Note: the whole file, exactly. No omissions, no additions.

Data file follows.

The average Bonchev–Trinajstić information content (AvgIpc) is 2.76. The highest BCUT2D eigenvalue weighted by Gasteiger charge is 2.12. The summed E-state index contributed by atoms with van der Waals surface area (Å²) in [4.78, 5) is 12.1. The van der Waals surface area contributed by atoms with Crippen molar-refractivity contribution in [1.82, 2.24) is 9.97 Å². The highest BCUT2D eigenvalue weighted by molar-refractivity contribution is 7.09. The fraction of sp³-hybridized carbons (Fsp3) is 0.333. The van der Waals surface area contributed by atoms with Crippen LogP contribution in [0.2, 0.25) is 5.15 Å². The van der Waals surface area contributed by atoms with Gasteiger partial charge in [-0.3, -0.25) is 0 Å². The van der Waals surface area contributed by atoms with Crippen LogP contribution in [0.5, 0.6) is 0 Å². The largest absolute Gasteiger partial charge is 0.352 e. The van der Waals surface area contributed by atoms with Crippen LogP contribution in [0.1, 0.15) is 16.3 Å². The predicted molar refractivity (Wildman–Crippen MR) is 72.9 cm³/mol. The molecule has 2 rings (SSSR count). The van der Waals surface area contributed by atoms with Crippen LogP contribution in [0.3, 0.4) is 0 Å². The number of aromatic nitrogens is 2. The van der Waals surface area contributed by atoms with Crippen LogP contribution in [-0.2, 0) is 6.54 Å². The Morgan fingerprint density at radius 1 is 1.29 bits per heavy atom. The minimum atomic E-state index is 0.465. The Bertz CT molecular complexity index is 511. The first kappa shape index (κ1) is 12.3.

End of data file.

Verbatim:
The average Bonchev–Trinajstić information content (AvgIpc) is 2.76. The highest BCUT2D eigenvalue weighted by Gasteiger charge is 2.12. The summed E-state index contributed by atoms with van der Waals surface area (Å²) in [4.78, 5) is 12.1. The van der Waals surface area contributed by atoms with Crippen molar-refractivity contribution in [1.82, 2.24) is 9.97 Å². The highest BCUT2D eigenvalue weighted by molar-refractivity contribution is 7.09. The fraction of sp³-hybridized carbons (Fsp3) is 0.333. The van der Waals surface area contributed by atoms with Crippen LogP contribution in [0.2, 0.25) is 5.15 Å². The van der Waals surface area contributed by atoms with Gasteiger partial charge in [-0.3, -0.25) is 0 Å². The van der Waals surface area contributed by atoms with Crippen LogP contribution in [0.5, 0.6) is 0 Å². The largest absolute Gasteiger partial charge is 0.352 e. The van der Waals surface area contributed by atoms with Crippen LogP contribution in [0.1, 0.15) is 16.3 Å². The predicted molar refractivity (Wildman–Crippen MR) is 72.9 cm³/mol. The molecule has 2 rings (SSSR count). The van der Waals surface area contributed by atoms with Crippen LogP contribution in [0.3, 0.4) is 0 Å². The number of aromatic nitrogens is 2. The van der Waals surface area contributed by atoms with Crippen LogP contribution in [-0.2, 0) is 6.54 Å². The Morgan fingerprint density at radius 1 is 1.29 bits per heavy atom. The minimum atomic E-state index is 0.465. The Bertz CT molecular complexity index is 511. The first kappa shape index (κ1) is 12.3.